Formula 1 Red Bull Racing Video

I’m your boogie man

Daniel Ricciardo, 2014 Hungarian Grand Prix

This time next week we’ll be well and truly in Australian Grand Prix mode. To help get you ready for the forthcoming season, and with a local Aussie flavour, here’s a 13-minute highlights package from 2014 that’s all about Daniel Ricciardo.

Last season Dan made his mark on the world of F1. It was a big challenge to take on the well-entrenched four-time world champion on the other side of the garage at Red Bull. Not only did Ricciardo take Vettel on, he beat him handsomely.

Moreover, Daniel showed he has balls of steel when he is on a charge. He made overtaking moves stick that he had no right to make. And he did it cleanly. Ricciardo was a breath of fresh air in 2014 and his three race wins amidst a season-long Mercedes AMG domination shows he is a superstar in the making.

Let’s hope we see a lot more of Daniel soaked in champagne atop the podium in 2015 and beyond.

Caterham F1 in pictures Ferrari Lotus McLaren Mercedes-Benz Red Bull Racing Toro Rosso

2014 Belgian Grand Prix in pictures

2014 Belgian Grand Prix

We could get used to watching Daniel Ricciardo winning Formula 1 Grands Prix. What about you?

With his Belgian Grand Prix victory Daniel has made it two wins in a row, for a career total of three race wins. Mark Webber had nine wins and Sebastian Vettel a very handy 39 wins (one with Toro Rosso).

Those of you quick on your sums will have worked out Red Bull Racing now has 50 grands prix wins in total. Let’s hope Daniel keeps on closing the gap to Sebastian, even if it is a massive mountain to climb.

Oh yeah, there’s a stack of pics for you after the break, too!

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2014 Hungarian Grand Prix in pictures

2014 Hungarian Grand Prix

Determination, courage, pride and, most of all, talent; Daniel Ricciardo has them all. His results so far in 2014 have exceeded expectations and let’s hope that continues for some time yet.

You can relive Daniel’s victory in the Hungarian Grand Prix below. There’s over 100 photos on offer and some of them even feature subjects other than Daniel and his winning celebrations!

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Daniel Ricciardo wins 2014 Hungarian GP

2014 Hungarian Grand Prix

What the hell just happened? I’ll tell you what happened, Daniel Ricciardo just won the 2014 Hungarian Grand Prix! That’s what just happened.

Proving the Murray Walkerism that “Anything can happen in Formula 1, and it usually does” Fernando Alonso finished second and Lewis Hamilton, who started from the pit lane, finished third. So, again, what the hell just happened!

The track was wet for the race start and all the drivers started on intermediates. Nico Rosberg made a clean getaway and went about opening up a sizeable gap to those behind. Valtteri Bottas showed some smarts off the line and overtook Sebastian Vettel at the first corner to claim P2.

Daniel lost a couple of places at the start and was in P6 but worked his way back to P5. Marcus Ericsson then had his most influential F1 race to date after he binned his car and invited the Safety Car onto the track.

The timing was such that Daniel was able to quickly dive into the pits for slick tyres while the first four cars had to do almost a complete lap behind the Safety Car. The wash up of all that saw a fortunate Daniel inherit the race lead.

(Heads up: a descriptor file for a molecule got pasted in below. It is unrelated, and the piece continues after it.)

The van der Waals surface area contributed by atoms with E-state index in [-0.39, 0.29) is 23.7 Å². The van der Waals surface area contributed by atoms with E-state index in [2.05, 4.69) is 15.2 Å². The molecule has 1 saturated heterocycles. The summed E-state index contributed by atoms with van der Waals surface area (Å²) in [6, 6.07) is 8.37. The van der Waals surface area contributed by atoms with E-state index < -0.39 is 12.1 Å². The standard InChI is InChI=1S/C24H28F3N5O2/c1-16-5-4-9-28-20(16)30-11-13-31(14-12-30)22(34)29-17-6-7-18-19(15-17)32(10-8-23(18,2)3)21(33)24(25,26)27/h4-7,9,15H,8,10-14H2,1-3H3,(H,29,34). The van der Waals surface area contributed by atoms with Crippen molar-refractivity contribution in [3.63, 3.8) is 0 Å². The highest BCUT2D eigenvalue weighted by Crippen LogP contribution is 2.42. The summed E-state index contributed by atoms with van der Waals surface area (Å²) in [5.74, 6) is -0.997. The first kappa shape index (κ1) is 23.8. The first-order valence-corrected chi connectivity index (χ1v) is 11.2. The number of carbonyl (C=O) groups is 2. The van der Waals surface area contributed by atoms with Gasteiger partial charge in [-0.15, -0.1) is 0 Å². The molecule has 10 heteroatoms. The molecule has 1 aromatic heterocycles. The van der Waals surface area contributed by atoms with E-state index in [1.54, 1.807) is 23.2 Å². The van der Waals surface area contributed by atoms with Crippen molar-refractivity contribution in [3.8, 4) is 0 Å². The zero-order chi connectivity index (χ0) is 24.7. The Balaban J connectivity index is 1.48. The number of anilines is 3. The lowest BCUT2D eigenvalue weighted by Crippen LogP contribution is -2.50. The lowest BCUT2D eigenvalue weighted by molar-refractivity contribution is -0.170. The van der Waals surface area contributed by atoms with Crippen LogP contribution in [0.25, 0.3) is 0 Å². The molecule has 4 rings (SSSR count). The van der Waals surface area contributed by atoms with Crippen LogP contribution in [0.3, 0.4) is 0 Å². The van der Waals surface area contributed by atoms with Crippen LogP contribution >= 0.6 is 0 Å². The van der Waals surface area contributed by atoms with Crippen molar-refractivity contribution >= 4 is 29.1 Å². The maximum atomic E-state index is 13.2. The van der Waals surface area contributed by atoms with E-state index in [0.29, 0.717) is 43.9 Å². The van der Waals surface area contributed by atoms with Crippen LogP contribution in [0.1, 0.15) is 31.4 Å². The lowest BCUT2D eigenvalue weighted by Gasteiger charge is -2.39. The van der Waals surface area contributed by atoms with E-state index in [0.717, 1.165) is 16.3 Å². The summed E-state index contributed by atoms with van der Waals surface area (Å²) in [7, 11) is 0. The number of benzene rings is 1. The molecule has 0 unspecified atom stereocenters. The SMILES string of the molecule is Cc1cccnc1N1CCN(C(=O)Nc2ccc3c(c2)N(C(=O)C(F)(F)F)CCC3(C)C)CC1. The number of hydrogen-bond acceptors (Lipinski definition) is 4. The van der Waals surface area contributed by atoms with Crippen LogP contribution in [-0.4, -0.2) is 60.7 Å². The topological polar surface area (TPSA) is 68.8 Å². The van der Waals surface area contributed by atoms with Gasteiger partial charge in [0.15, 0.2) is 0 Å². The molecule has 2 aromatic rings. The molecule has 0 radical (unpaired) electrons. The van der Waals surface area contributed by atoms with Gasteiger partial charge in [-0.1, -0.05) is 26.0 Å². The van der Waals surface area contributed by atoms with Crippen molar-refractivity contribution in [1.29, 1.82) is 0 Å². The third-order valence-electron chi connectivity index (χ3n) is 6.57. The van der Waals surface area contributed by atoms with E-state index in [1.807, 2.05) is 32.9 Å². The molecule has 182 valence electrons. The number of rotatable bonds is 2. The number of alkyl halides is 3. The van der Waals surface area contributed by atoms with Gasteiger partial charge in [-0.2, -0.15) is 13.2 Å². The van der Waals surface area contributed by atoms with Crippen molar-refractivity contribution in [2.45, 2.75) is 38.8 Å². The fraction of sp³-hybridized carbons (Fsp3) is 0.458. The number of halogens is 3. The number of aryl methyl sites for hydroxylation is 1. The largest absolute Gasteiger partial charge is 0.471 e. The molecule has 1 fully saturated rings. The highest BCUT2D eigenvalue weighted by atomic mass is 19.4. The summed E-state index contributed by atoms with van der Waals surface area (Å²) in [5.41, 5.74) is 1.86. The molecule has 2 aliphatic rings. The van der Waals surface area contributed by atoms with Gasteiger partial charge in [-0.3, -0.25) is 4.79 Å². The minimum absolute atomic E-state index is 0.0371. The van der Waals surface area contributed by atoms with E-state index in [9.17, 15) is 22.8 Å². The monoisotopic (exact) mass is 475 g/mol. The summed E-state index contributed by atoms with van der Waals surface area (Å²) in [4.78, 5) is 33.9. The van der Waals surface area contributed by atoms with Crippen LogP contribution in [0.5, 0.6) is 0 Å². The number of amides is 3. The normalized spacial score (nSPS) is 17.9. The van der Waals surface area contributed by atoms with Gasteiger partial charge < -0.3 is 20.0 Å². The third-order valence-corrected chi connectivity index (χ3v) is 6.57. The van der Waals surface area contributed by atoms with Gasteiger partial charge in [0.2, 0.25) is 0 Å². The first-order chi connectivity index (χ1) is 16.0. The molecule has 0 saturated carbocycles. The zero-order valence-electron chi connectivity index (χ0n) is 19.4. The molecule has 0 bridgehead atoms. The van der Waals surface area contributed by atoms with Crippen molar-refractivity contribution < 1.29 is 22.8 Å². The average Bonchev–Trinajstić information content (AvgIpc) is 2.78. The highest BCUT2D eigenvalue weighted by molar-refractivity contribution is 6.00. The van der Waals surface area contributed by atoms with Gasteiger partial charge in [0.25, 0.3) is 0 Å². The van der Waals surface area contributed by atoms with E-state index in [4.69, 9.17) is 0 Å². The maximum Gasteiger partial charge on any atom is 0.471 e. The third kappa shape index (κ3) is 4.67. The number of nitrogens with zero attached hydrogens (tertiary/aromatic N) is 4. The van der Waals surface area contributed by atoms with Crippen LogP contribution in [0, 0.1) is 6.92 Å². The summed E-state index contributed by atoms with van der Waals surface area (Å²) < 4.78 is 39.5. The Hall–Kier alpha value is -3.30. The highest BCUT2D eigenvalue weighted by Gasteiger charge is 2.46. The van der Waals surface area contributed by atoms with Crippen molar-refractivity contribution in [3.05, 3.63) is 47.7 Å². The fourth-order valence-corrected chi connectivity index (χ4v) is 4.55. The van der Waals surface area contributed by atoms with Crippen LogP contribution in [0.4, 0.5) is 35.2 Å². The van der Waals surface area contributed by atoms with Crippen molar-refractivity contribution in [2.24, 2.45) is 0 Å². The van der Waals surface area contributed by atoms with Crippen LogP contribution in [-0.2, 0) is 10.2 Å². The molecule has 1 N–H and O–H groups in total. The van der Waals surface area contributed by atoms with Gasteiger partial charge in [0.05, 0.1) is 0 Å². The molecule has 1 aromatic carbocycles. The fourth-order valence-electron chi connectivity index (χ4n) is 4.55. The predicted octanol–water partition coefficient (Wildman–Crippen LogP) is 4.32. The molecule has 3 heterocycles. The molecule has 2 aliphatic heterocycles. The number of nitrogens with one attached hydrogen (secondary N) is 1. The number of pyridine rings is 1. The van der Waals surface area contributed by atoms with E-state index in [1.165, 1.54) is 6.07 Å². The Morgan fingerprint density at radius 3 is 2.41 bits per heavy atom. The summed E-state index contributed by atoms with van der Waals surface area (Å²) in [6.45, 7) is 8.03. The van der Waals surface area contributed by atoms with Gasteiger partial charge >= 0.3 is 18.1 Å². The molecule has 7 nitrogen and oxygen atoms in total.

After the Safety Car came in, off he went. The lead was lost briefly to Jenson Button, who was running intermediates on the still drying track, but that didn’t last and Dan reclaimed the lead which he held until lap 22.

Sergio Perez spun on the last corner and smashed his car into the pit wall, which brought out the Safety Car for a second time. Again, Ricciardo was quick to pit, a move which eventually worked to his benefit.

Meanwhile, Lewis Hamilton was able to make solid progress through the field despite starting from pit lane and then spinning off the track momentarily on lap 2. By the end of the first Safety Car period he had risen to P7, only two places behind Rosberg.

Amazingly, as the race progressed it looked as though Hamilton could be in with a chance of victory. Fernando Alonso, too, was having a good run and inherited the lead of the race after Ricciardo came in for fresh tyres with 15 laps to go.

Daniel rejoined the race in good shape and set about chasing those ahead of him including Alonso, Hamilton and Rosberg. Alonso’s strategy required him to do 32 laps in his final stint and Hamilton, too, was on old tyres. Rosberg also came in for a pit stop, gifting P3 to Daniel, before he also started chasing the leading trio.

Alonso was able to hold Hamilton and Ricciardo at bay with clean defensive driving. However, his pace was slowing as his tyres lost more life and this closed the gap to little more than a second back to Ricciardo in P3. On newer tyres Daniel needed a couple of attempts to get past Hamilton for P2, but showed great racecraft to out manouevre his more experienced rival. He quickly caught Alonso and used DRS to great effect to maximise a half chance and take the lead.

With only three laps to go Ricciardo was able to build a safe margin, leaving Alonso to defend against Hamilton and a super quick Rosberg. Somehow the superior Mercedes pair could not do what Daniel did and overtake Alonso. The race settled with a totally unpredictable first three and Rosberg left to rue his chances in P4.

Felipe Massa was fifth ahead of Kimi Raikkonen (his best result since returning to Ferrari). Sebastian Vettel was seventh and had only himself to blame after a final corner spin on lap 32. He was lucky not to have crashed out but did sufficient damage to his tyres to ruin his chances of a better result.

Valtteri Bottas’ day was cruelled by unfortunate pit timing and he could only manage P8. While Jean-Eric Vergne and Jenson Button rounded out the top 10.

His second grand prix win seemed to sit better with a beaming Daniel Ricciardo, who showed he has no fear or talent deficit with the world champions he’s mixing it with. It’s a great result for the young Aussie as the teams go into the mid-season break before racing returns at Spa in late August.